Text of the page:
Laurel's pair of chairs, titled A Solution for Man-Spreading, were created as a tongue-in-cheek response to both hers and other womens' day-to-day experiences of "manspreading".
"I think humour is a really interesting tool in order to tackle social issues," she told Dezeen.
Manspreading is defined as the practice of people, typically men, sitting on public transport with their legs wide apart, encroaching on other peoples' seats.
Laurel designed two chairs in a bid to create a physical representation of this "frustrating" everyday issue.
One chair is for the "woman" – or for the person identifying as the woman – and encourages them to sit with their legs parted to take up more space, and one is for the "man" in the scenario, which forces them to sit with their legs together.
She used sycamore and cherry wood to make the chairs, designing them to mirror each other in shape to create visual continuity between the pair.
"I think encouraging women to consider the way in which they move through the world or the space they take up in relation to men is powerful, because it is such an intrinsic and huge issue, and yet one that is not always considered," explained Laurel.
"I think men have a tendency to command space and require women to move for them far more than vice versa," she continued. "In order to achieve gender equality it is imperative to consider many different aspects of sexism."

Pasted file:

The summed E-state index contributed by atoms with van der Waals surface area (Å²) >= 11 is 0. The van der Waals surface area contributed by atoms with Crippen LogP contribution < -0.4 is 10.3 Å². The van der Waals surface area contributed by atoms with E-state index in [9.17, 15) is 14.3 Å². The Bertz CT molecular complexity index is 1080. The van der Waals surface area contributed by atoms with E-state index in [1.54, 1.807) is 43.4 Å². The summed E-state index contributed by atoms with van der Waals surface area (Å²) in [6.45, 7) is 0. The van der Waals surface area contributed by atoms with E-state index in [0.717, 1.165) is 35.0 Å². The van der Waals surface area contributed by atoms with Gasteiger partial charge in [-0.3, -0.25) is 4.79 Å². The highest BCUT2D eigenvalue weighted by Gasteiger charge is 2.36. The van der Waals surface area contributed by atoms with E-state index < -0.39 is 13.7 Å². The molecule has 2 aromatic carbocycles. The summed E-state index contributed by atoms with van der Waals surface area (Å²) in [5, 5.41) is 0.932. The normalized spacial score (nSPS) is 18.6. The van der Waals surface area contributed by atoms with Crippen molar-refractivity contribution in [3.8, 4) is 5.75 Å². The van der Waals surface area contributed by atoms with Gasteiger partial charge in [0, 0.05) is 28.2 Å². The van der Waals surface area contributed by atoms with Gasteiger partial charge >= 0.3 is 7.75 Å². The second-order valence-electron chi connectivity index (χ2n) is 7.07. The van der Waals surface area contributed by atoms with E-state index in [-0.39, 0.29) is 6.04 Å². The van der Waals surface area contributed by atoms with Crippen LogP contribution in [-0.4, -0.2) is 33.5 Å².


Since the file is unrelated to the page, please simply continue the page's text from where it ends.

The chairs were designed as part of a year-long project called Feminism in the Third Dimension, in which Laurel has attempted to use design to identify, and offer solutions to, sexist issues experienced by women.
The Norfolk-based designer began her research for the project by spending an hour riding different trains between Brighton and Portslade – a journey she makes frequently for her commute to and from work.
She walked up and down the trains to see if she could spot any examples of men manspreading and intruding onto women's space first-hand, and found multiple cases in a short space of time.
One instance that particularly stood out to her was a woman having to sit sideways on her seat with her legs in the aisle due to a man stretching his legs all the way over into her foot-well.
"I hope the message my current and future works send is that of a young woman that is using her design practice in order to create fun, powerful and interesting work surrounding equality and feminism," the designer said.
Laurel's chairs, which won the Belmond Award at the New Designers show in London, are not the first designs dedicated to empowering women through seating.
Design Academy Eindhoven graduate Anna Aagaard Jensen also designed a series of manspreading chairs that encourage women to claim more space with their bodies when sitting, and are off-limits to men.